Abstract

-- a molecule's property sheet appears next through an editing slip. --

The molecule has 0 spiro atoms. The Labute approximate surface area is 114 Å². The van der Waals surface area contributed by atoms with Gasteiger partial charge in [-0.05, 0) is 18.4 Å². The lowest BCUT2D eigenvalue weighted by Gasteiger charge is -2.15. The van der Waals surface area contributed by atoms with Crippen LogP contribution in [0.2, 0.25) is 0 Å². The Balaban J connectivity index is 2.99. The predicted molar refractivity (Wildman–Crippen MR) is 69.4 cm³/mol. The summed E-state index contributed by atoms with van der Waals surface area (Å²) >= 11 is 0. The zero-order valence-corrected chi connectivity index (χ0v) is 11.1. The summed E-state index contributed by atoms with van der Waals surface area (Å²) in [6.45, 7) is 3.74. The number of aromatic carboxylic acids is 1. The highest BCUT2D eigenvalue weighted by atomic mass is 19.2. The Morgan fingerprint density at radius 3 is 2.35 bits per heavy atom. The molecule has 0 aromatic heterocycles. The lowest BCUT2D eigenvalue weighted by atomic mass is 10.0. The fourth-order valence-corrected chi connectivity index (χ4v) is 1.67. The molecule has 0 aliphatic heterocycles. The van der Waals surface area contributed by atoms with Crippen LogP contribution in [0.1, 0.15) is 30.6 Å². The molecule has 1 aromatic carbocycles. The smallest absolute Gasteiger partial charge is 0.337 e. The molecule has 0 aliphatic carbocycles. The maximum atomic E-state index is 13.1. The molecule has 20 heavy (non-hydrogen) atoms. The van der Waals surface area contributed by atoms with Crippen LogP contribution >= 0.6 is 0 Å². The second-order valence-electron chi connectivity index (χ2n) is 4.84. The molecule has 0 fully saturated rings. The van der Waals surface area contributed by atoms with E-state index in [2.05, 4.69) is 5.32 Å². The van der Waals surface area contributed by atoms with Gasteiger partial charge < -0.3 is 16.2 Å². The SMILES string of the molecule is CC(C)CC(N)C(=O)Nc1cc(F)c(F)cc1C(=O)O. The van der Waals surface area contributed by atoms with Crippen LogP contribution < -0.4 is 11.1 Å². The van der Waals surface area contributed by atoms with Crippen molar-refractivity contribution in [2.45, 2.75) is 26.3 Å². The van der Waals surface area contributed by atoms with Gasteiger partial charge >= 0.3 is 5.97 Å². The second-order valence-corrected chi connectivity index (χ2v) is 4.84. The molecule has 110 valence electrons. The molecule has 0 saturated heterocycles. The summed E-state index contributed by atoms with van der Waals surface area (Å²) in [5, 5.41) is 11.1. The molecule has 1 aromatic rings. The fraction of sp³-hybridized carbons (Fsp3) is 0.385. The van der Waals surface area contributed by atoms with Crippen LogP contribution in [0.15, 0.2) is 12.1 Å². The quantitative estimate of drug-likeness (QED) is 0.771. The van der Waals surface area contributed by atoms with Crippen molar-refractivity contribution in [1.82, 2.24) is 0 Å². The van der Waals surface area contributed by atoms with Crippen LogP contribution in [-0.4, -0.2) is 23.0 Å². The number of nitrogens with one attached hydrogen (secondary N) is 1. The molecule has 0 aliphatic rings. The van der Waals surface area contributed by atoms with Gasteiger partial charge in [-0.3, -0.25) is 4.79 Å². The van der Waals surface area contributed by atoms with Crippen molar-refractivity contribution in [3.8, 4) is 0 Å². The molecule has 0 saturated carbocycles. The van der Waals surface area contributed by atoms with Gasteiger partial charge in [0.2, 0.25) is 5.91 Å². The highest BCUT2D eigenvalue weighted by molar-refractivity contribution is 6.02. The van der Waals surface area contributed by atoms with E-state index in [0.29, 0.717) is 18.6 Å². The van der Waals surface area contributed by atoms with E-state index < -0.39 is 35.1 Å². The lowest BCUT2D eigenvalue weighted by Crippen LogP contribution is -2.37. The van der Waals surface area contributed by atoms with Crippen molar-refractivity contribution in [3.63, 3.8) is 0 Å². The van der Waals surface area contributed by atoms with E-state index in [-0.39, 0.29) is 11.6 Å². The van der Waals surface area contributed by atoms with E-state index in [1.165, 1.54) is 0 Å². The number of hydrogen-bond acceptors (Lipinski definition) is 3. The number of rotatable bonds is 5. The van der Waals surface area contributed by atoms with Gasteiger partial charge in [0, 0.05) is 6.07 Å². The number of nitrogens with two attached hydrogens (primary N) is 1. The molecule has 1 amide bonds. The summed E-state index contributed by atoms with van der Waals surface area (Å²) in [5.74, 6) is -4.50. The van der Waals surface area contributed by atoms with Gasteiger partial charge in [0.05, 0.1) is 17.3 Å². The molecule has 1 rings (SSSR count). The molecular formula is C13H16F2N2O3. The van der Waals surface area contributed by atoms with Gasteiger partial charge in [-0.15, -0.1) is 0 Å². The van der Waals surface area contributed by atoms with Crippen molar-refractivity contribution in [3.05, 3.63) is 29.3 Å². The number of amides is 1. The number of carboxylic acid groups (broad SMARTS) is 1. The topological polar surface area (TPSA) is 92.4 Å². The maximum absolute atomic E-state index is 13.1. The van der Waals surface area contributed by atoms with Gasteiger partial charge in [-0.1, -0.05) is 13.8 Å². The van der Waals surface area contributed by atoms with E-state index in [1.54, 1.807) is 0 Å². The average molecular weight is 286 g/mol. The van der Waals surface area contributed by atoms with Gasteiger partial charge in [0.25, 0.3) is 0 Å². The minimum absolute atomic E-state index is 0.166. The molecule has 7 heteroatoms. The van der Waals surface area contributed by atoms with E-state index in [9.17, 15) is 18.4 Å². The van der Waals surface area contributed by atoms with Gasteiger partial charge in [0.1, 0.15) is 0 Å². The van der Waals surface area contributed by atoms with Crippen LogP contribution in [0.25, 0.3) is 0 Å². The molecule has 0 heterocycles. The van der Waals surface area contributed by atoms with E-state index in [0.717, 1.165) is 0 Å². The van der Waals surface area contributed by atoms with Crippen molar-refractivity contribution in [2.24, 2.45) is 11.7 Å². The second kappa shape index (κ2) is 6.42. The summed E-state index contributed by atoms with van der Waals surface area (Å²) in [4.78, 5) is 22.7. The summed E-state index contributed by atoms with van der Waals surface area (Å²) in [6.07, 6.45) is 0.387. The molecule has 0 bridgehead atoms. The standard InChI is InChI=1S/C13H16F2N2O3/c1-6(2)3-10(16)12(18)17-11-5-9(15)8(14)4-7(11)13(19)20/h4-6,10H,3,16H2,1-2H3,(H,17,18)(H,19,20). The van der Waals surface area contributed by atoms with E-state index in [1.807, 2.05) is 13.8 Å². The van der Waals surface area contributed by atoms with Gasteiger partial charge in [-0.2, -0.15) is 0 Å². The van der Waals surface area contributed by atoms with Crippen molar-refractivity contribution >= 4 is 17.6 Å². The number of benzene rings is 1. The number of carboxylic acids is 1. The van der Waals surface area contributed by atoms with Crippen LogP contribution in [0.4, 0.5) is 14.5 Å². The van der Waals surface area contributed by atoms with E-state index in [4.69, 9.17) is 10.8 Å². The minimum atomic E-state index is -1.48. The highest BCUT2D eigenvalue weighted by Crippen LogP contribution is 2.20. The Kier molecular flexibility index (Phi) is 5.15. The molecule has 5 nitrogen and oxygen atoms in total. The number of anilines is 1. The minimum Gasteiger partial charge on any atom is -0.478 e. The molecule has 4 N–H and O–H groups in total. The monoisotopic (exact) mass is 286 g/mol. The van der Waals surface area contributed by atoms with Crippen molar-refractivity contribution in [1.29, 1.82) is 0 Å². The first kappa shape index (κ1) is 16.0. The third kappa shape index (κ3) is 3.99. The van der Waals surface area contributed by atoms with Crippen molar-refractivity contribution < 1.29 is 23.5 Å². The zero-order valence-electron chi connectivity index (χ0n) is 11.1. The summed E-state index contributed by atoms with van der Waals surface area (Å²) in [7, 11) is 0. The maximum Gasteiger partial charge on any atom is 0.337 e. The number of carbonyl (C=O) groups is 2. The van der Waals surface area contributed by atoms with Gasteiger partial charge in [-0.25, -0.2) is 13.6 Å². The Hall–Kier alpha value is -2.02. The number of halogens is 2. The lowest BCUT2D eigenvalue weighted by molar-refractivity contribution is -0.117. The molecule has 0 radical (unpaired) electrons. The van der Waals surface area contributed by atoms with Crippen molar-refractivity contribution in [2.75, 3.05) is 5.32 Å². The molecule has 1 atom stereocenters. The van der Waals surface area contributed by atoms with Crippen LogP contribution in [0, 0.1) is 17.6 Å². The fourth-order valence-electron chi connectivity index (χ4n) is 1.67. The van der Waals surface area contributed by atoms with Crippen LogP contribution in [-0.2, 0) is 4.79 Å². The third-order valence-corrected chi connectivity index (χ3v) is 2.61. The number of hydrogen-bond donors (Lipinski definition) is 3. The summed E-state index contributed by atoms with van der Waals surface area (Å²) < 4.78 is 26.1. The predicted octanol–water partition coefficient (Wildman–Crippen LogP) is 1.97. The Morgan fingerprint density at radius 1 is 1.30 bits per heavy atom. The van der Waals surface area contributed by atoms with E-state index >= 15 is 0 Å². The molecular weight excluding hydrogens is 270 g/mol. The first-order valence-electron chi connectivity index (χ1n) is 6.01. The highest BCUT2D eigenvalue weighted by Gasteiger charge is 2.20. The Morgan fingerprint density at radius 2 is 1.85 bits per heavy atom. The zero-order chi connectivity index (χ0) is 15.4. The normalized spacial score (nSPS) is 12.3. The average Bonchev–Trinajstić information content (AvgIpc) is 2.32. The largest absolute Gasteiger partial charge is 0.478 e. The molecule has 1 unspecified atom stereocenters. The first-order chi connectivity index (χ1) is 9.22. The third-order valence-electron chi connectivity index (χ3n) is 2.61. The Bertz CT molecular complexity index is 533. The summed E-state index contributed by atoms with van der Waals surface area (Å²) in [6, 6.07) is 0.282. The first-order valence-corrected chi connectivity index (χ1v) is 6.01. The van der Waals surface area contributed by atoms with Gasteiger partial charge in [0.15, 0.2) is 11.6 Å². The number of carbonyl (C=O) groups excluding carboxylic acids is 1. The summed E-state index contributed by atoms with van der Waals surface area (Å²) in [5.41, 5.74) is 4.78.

The branching patterns of radiating ridges on surfaces of tensile joints and shatter cones were simulated and quantified, and their scaling properties were examined in three dimensions by means of a technique new to geology, the slit-island method. Results show that the textures are fractal over a wide range of scales. Accordingly, an algorithm simulates growth of tensile fracture-surface features by combining a set of rules with an element of randomness. The simulated surfaces are fractal and strikingly similar to natural fracture surfaces. These and other complex branching patterns observed in geology are likely due to an interplay of deterministic and random processes.

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